While there were films that predated it, George Romero's Night of the Living Dead is often cited as the most influential zombie horror film. The zombie it established has since been modified or outright rewritten, but there are many that cling to Romero's version of the undead as the truest. For the purposes of this discussion we'll use Romero's seminal film as the basis for the definition of a zombie; yet even Romero stalwarts sometimes mistake Romero's zombies for others' creations. Below is a list of traits that are usually used to define a zombie, along with their possible pop-cultural influences.
In zombie debates one of the first aspects that comes up is a zombie's speed. As with all mythological creatures, the zombie has its strengths and weaknesses, and speed is often considered one of its biggest weaknesses. Usually the traditional zombie is ascribed to be slow and stumbling, barely able to move its stiff limbs as it ambles about. What's surprising is the variance with which even the supposedly traditional zombie movies.
For instance, in the original Night of the Living Dead, the very first zombie shown actually breaks into a run, albeit awkward and staggering, toward its prey. The woman it is pursuing is only barely escape, suggesting that despite her relative speed the zombie was not much slower than she was. Most of Romero's zombies, when presented with potential food, tend to break into a sad little canter, though they are usually still easily outrun.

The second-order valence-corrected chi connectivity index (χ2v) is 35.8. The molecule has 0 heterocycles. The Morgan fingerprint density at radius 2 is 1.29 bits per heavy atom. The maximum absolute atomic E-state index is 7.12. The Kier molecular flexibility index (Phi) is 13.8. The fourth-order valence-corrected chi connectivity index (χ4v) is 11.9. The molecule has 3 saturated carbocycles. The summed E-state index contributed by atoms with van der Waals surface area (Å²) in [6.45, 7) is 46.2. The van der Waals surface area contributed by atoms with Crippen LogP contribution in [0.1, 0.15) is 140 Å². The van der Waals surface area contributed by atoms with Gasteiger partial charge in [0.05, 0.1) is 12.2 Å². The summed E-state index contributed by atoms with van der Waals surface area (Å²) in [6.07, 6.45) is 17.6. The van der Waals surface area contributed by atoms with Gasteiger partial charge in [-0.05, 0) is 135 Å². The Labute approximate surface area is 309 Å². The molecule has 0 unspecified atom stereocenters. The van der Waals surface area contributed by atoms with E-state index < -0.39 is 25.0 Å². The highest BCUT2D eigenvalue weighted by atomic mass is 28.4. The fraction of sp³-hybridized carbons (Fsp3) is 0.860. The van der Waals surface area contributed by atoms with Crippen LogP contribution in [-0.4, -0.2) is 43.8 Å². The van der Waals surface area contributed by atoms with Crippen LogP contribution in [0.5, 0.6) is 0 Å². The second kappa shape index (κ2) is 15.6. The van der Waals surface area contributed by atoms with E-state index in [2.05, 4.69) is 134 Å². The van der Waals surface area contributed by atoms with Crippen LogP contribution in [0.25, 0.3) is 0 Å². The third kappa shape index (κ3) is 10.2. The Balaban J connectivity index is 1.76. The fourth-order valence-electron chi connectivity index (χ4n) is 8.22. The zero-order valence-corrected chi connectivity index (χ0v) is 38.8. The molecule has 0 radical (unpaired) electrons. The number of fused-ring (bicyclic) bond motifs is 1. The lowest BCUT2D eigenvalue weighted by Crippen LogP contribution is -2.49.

Dispensing with such assumptions, the remake of Dawn of the Dead, as well as entries in the newer Rage Zombie phenomenon featured in such films as 28 Days Later, have zombies running toward their prey, though some would argue that many of these examples begin to fall outside of what is considered traditional, especially the Rage Zombie.
The traditional zombie tends considered to be almost animal-like in intelligence, driven only by hunger or the desire to kill. Zombie intelligence, though, actually tends to vary quite a bit. You could come up with in-universe explanations for this, but it seems that a given zombie's intelligence seems to grow to fit the requirements of the story, and this includes many of George Romero's films.